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I think that at this point it is possibly a good alternative to preventing and destroying bacteria in a wound or on the skin. I have not seen where it can be used for other applications yet.
If the experiments that have been carried out can be replicated, it looks like this would be a good alternative, but only for some uses of antibiotics. It doesn't look like this would be a good way to kill an internal infection, for example. But in terms of bacteria that resist antibiotics in wounds, it looks like plasma therapy would be a very good alternative. Again, though, this is only one experiment....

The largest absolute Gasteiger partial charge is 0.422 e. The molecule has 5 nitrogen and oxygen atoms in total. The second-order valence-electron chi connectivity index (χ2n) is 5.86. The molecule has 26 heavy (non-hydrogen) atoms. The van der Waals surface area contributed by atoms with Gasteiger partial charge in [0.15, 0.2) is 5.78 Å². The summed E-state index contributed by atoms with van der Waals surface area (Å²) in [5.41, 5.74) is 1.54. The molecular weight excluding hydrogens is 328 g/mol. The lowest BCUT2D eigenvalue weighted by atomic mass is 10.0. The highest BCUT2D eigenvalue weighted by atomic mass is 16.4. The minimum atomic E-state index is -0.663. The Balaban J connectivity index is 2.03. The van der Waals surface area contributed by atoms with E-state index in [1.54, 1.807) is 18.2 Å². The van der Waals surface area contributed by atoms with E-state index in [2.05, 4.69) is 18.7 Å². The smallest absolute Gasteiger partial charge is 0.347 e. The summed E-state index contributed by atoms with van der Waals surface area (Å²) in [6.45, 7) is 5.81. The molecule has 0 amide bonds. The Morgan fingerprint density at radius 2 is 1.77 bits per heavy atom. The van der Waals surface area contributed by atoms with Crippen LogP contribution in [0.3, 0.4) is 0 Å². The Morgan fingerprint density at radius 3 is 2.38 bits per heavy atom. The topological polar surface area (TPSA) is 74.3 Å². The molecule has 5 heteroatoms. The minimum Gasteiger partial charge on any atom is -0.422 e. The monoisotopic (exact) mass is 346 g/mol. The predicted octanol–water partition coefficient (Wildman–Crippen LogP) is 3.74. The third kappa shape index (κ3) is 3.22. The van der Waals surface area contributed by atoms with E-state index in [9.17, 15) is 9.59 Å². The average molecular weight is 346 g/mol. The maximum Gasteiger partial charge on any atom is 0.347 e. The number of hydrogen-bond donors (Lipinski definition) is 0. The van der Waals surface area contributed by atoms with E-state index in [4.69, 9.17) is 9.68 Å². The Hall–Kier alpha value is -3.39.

Plasma therapy could present an advantage because it is non-specific, so that the resistance that bacteria develop to antibiotic therapy is much more harder to be developed in plasma therapy.
Plasma therapy has proved it's efectiveness against pathogenic bacteria that are growing in biofilms. According to the tests, a low-temperature plasma torch is able to kill up to 90% of the bacteria.
Plasma therapy is painless and it is protecting the environment againsta chemical contamination.
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